P.S: Thanks for reading the “Soldiers” post and your invaluable feedback!!

        • December 10, 2010 at 6:30 pm | #4

          It’s that liar brain again … making you think you’ve done something you didn’t … shame on it ;-)

          Never mind busy … just keep on doing what you like whenever you have time! … you should see me in the train to work how I stubbornly try to read even if there’s no room and the guy in front of me hates me for sticking a book under his nose while someone shoves him in his back trying to get a better position ;-)

  2. November 26, 2010 at 12:00 am | #5

    For those of you, who are busy working and studying, do not forget to exercise. You can choose what sport you like. From tennis, golf, football or boxing, or whatever, the important you try to do sports for a moment. Many people would love exercise, one of them doing physical fitness, which is based ”mens sana in corpore Sano “which means in a healthy body there is a strong soul. Sports, physical fitness is a sport which is done by a few basic ideas, namely on diet, fitness, and body shaping.

    • November 26, 2010 at 10:25 pm | #6

      Being and advert this ended up in spam but I was amused that someone thought my readers would need a lesson how to keep fit so I couldn’t resist fishing it out ;-)

  3. November 22, 2010 at 8:42 pm | #7

    If active and passive learning are a significant difference between human and animal, I would like to consider myself half human :(

    Is it our capacity to communicate in the mode of speech and language that has lead to active learning??

    I like how there is talk about connecting back to real people while new social networking gimmicks are getting shoved down our throats..! Cant wait to see our future unravel..

    BTW, I just realized that you have changed your side bar significantly.. Looks great and more personable!!

    • November 22, 2010 at 11:18 pm | #8

      “I would like to consider myself half human” Are you saying you’re not curious? Somehow I don’t believe you ;-)

      Well, you know my opinion around the damage inflicted on kids by the current school system … it focuses way too much on passive learning! … instead of inspiring learning it works to suppress curiosity by serving ready answers instead of motivating students to look for problems

      But we humans are a curious lot (pun intended) and no matter whether it is religion, ill-defined education or something else, nothing can stop us from inspiring each other … I really like that we are exposed to social media in my lifetime as the experience offers great insight into who we really are!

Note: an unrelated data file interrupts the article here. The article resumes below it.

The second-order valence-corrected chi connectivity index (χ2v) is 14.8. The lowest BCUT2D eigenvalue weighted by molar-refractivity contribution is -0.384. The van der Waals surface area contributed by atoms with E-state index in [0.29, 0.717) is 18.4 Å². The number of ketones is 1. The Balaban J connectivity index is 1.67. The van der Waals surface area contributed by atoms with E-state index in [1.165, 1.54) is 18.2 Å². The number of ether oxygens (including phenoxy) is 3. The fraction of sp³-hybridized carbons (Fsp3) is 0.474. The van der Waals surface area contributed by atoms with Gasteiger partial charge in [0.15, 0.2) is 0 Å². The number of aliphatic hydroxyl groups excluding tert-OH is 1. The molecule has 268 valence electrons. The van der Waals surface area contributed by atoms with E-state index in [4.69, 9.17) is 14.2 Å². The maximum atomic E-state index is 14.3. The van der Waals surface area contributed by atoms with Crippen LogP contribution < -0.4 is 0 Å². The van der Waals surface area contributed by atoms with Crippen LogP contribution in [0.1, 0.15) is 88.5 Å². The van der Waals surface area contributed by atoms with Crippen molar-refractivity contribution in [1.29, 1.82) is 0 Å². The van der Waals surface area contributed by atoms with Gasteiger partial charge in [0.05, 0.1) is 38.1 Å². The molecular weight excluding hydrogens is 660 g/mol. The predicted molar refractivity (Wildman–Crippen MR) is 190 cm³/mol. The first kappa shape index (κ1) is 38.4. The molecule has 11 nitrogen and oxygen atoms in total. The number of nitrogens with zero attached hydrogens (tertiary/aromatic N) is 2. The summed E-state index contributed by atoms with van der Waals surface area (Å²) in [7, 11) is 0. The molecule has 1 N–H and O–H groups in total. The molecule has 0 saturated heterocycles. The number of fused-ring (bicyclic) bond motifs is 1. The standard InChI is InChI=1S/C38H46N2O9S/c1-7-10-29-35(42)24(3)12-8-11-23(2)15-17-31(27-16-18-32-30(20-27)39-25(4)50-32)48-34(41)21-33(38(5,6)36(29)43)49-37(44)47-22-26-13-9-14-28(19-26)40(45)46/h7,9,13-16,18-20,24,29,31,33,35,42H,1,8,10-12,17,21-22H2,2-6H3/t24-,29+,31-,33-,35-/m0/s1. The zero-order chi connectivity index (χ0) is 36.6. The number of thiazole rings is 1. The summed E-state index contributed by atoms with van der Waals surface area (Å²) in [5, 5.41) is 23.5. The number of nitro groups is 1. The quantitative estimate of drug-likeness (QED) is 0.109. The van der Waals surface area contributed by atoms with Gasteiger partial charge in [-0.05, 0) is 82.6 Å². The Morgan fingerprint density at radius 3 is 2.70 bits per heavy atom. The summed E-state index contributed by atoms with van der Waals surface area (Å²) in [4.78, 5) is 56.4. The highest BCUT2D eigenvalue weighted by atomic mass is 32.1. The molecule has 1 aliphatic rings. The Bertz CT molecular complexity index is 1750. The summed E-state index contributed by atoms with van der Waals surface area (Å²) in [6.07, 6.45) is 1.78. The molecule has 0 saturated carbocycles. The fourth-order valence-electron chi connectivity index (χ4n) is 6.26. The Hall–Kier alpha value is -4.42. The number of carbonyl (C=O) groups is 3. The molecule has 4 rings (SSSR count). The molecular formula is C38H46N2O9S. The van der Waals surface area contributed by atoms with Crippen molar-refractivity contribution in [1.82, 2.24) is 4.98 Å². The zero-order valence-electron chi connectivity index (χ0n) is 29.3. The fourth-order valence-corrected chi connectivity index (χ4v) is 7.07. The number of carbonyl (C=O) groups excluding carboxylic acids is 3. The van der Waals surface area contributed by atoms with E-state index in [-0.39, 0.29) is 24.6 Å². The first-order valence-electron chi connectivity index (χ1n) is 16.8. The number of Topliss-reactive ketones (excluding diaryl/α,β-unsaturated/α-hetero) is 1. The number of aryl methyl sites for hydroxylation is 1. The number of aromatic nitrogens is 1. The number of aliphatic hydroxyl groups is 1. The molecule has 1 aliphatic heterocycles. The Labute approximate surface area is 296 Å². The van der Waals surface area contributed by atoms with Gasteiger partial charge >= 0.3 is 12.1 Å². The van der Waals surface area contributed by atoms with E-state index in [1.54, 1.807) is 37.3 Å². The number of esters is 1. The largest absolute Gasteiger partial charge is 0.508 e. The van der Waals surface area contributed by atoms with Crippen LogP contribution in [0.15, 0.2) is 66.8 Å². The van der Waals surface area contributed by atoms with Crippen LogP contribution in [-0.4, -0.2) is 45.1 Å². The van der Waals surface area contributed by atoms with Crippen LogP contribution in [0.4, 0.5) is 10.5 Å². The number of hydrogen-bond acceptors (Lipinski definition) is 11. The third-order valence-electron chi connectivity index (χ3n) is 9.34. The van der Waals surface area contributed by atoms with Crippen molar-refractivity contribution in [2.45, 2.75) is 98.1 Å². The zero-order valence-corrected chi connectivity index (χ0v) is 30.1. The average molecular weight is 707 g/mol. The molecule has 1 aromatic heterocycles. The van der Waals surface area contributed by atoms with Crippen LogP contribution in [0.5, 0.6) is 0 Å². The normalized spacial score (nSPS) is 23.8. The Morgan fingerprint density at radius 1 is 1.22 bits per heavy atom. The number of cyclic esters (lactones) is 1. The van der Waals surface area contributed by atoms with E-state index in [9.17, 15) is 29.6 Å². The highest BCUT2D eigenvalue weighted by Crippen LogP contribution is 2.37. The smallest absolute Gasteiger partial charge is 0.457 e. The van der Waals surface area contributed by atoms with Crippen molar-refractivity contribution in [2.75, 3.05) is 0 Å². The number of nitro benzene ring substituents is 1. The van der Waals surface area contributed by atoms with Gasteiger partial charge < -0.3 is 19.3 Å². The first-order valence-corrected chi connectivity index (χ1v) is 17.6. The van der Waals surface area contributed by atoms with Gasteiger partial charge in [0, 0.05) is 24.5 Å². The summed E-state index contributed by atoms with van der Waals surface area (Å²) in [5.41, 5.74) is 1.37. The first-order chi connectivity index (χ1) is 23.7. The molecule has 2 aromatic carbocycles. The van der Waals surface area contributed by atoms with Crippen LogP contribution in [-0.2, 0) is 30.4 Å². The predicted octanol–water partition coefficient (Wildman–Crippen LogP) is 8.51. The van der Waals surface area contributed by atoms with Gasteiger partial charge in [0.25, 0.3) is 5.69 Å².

It takes a slap in the face to realize you need meaningful interactions with real people and you depend on hearing their stories … social media is doing just that because of its addictive power … as with every addiction, at a certain point it is doomed to spiral out of control and those that manage to survive the withdrawal will come out with new insights into the human psychology … at least I speculate they will ;-)

      On the other hand, I believe curiosity and therefore inspiration are addictive too … my speculation with this article was that the combination of the two turned the addictive power on … unfortunately something else happened that prevented us from experiencing the high fully … if I am right and if we can remove the breaks there is of course a risk the addiction will spiral out of control … but somehow I doubt anyone would want to get off of it ;-)

      Maybe that is what the future evolution of humanity will lead to … a super-connected network of people that thrive on engaging with their community and fostering empathy, compassion, curiosity…?

      I wanted to make a quick comment but it turned into a lengthy reply ;-) … I have to answer this one, though: “Is it our capacity to communicate in the mode of speech and language that has lead to active learning??”

      Some animals have capacity for speech and even language, so this is not unique to people … I visited the Vancouver Aquarium a week ago and watched the dolphin show … my, those dolphins were surely communicating with each other and I couldn’t but feel their language was quite rich! … something else must have boosted the language in humans and exploded our communication capacity … I wonder if one could teach dolphins inspiration to test my hypothesis ;-)

      Thanks Rachana for regularly reading my posts and asking great questions or providing valuable feedback … I am glad you found the redesigned sidebar personable as that was one of my intentions with it!

      I hope you enjoy the holiday with your family!

  1. November 21, 2010 at 1:58 am | #1
  2. December 8, 2010 at 12:48 pm | #2
  3. March 23, 2011 at 10:51 pm | #3